Expensive stores should turn a profit on grass

Trade Lamb prices are continuing to defy gravity, and carrying other categories along with them.  Store lamb prices are at record highs for October, and some forward contracts have just been released.  The equation is pretty simple for January, when prices can be locked in, with profits likely to be smaller for lambs sold in December.

The recent strength in lamb prices has restockers starting to get a bit excited.  Figure 1 shows a strong rally in the National Restocker Lamb Indicator last week, as it sits at 699¢/kg cwt.  In dollar per head terms the indicator is sitting around $105 per head.

There is usually plenty of variability in the restocker price in ¢/kg terms, as the average weight can change week to week, and sometimes this doesn’t impact the dollar per head price as significantly as it would for trade or heavy lambs.

Restocker lambs are now at a record level for this time of year, and sitting around 90¢, or 15% above the same time last year.

If we assume trade lambs weigh 20kgs cwt, and restocker lambs 16kgs, and skin values is the same, the spread between restockers lambs and the ESTLI in dollars per head is shown in figure 2.  The ESTLI premium has been creeping lower, and at the end of last week sat at $12.4/head.  Basically this means 20 kg cwt trade lambs were making just $12.4 more than 16kg cwt restocker lambs.

Generally a narrow spread between restocker and trade lambs is driven by abundant feed, as producers opt to hold lambs in favour of weight gain, forcing store buyers to pay more.  So the question is whether there is any money in buying lambs are current prices.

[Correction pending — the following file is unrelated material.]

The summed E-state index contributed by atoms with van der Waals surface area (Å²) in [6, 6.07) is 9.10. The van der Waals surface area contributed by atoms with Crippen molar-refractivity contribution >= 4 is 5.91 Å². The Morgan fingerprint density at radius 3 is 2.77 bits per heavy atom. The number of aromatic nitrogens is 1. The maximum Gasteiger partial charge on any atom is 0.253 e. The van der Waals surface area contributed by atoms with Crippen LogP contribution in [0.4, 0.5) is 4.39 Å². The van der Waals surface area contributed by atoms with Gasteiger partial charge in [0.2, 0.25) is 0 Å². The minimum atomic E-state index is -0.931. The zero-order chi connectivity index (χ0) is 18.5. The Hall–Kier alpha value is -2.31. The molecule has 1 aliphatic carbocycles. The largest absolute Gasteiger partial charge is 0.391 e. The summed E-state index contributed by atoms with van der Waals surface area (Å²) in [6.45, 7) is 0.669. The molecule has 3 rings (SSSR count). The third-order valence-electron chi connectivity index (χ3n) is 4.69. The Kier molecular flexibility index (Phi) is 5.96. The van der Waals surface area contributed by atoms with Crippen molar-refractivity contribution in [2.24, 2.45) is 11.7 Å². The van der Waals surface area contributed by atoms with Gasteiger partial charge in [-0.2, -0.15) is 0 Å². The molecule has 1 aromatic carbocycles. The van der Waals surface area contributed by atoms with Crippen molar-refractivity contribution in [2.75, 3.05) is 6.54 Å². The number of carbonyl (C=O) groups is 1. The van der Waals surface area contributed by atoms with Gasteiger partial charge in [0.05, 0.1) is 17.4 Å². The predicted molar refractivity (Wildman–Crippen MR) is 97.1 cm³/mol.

Figure 3 shows some rough numbers on buying lambs at current prices, and selling at our worst, expected and best case price scenarios.  Finishing on grass, and getting the current trade lamb price will provide a pretty good return, which is what buyers are banking on.

What does this mean?

Getting the current price of around 630¢ would be our best case scenario, as we think there will still be a flush of lambs, and lower prices in December.

Our expected price for December is 580¢, which is likely to be close to break-even after costs are taken out, while a loss will be made at last year’s December price of 520¢/kg cwt.  Obviously it is hard for those feeding lambs at the moment, with store lamb prices, grain prices and finished lamb prices not really stacking up unless prices continue to rise.

Just yesterday forward contracts were released for January ranging from 580¢ to 630¢.  If lambs can be carried that far on grass then a profitable outcome should be able to be locked in now.